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Signs of Jealousy (Envious)

Reviewed by Dan Brennan, MD on December 05, 2020

You may have heard people describe someone as “green with envy.” This phrase dates back to the ancient Greeks, who believed jealousy could trigger bile production and turn skin slightly green, a sign of sickness. Jealousy is sometimes referred to as “a green-eyed monster.” It was Shakespeare’s character Iago that first muttered the phrase in Othello.

Although many people use the words “jealousy” and “envy” interchangeably, there is a difference between them. What is that difference, and how can you tell if you or someone you know is experiencing them? Learn the differences and steps to take if you’re in a situation around jealousy or envy.

What Is Jealousy and Envy?

Envy is wanting what someone else has. You might see a neighbor with a new car or a coworker get a new job and desire the same. You might feel a sense of resentment toward the individual for attaining something you want but have yet to achieve.

Jealousy is more about holding onto something you already have. You might experience jealousy in a relationship when you perceive a threat or worry that the relationship is changing in a negative way. 

While these emotions are easy to define and often easy to recognize, they can be difficult to control.

Signs of Jealousy and Envy

Jealousy is typically thought of in terms of relationships, especially with partners. Envy is more associated with desiring what someone else has or has achieved.

Signs of Jealousy 

Trust is an important aspect of any relationship. When you are feeling jealous, a lack of trust can lead to negative thoughts. Signs that you might be jealous are:

  • You don’t trust your partner when you’re not together.
  • You get concerned when they mention other people.
  • You constantly check their social media to see what they’re doing.
  • You think they’re cheating on you.
  • You’re attempting to control your partner’s behavior.

If you’re the target of jealousy, you may feel like someone (usually a partner or friend) is trying to control your life. They might do things such as check up on you, try to tell you what to do (or not do) and how to act, or limit your contact with friends and coworkers.

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Signs of Envy

Healthy competition between people can be good, but when you’re feeling unhappy when others achieve success or feel the need to constantly one-up their accomplishments, you may be experiencing envy. Signs of envy include:

  • You aren’t happy for others when they achieve success.
  • Another person’s success makes you feel unhappy.
  • You feel the need to diminish someone else’s success.
  • You judge others negatively.
  • You’re happy when others face setbacks.

The rise of social media has been documented to trigger envy and lower mental well-being in some people. As friends post pictures of their best moments in life, it can trigger feelings of inadequacy or regret in others. These can be powerful emotions.

Living With Jealous or Envious Thoughts

Just about everyone feels jealous or envious once in a while. However, when these emotions start to become overwhelming, it can trigger concerns about inadequacy or feeling ill will toward others. It can also bring about symptoms of stress. In some cases, it can lead to depression in some cases.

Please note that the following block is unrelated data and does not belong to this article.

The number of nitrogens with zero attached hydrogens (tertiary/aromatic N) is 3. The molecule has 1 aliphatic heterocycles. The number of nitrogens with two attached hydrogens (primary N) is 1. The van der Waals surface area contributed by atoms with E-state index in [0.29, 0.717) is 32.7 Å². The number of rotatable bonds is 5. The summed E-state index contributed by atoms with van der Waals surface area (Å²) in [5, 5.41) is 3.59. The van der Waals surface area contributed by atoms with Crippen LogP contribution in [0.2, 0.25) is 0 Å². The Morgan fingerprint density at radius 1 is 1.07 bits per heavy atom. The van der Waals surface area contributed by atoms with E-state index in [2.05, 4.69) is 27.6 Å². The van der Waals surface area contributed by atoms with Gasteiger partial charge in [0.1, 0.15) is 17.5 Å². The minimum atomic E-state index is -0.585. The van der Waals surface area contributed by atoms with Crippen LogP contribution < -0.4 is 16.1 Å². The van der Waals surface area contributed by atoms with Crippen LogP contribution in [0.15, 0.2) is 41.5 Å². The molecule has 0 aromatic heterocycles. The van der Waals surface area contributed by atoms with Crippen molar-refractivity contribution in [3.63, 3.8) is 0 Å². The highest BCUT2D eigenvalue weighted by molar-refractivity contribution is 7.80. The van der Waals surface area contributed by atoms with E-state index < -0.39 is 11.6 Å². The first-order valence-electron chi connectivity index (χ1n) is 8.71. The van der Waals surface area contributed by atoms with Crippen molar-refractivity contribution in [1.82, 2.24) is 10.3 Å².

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Extreme Jealousy Can Be a Cause for Concern

Extreme jealousy is listed as one of the warning signs of domestic violence and abuse. If you’re the target of intimidation in a relationship or worried about your partner becoming angry or violent, get to a safe place and then reach out for help.

Use These Emotions in a Positive Way

As difficult as it might be to believe, jealousy and envy can also have a positive impact. When you recognize jealous or envious feelings, it can be a sign that you need to change.

For example, if you want that new car, you may realize you need to make changes in your spending or savings habits to get it. If you’re jealous of a coworker because they have a better relationship with the boss and you worry that may impact your job, you might try to develop your relationship with your manager.

Practice Gratitude

When you’re feeling these strong emotions, it can help to pause for a moment and reflect on the positive things in your life. Gratitude can mitigate these emotions and help you overcome any negative feelings by recognizing the positive things in your life.

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It’s not uncommon to have these feelings. Almost everybody has tinges of jealousy or feels envious from time to time. Recognizing the signs of jealousy and envy can help you control your emotions so they don’t escalate or negatively impact your life.

If you’re starting to feel like jealousy or envy are affecting your mood or you’re worried about the consequences of these feelings, talk to your doctor. 

WebMD Medical Reference

Sources

SOURCES:

Frontiers in Psychiatry: “Effect of Gratitude on Benign and Malicious Envy: The Mediating Role of Social Support.”

Journal of Cross-Cultural Psychology: “The Colors of Anger, Envy, Fear, and Jealousy: A Cross-Cultural Study.”

Merriam-Webster Dictionary: “envy.”

Military One Source: “Understanding Jealousy, Preserving Trust.”

National Domestic Violence Hotline: "Warning Signs of Abuse: Know what to look for."

Psychiatry Investigation: “Effects of Envy on Depression: The Mediating Roles of Psychological Resilience and Social Support.”

Psychology Today: “Jealousy.”

The University of Warwick: “Is Envy Harmful to a Society’s Psychological Health and Wellbeing? A Longitudinal Study of 18,000 Adults.”

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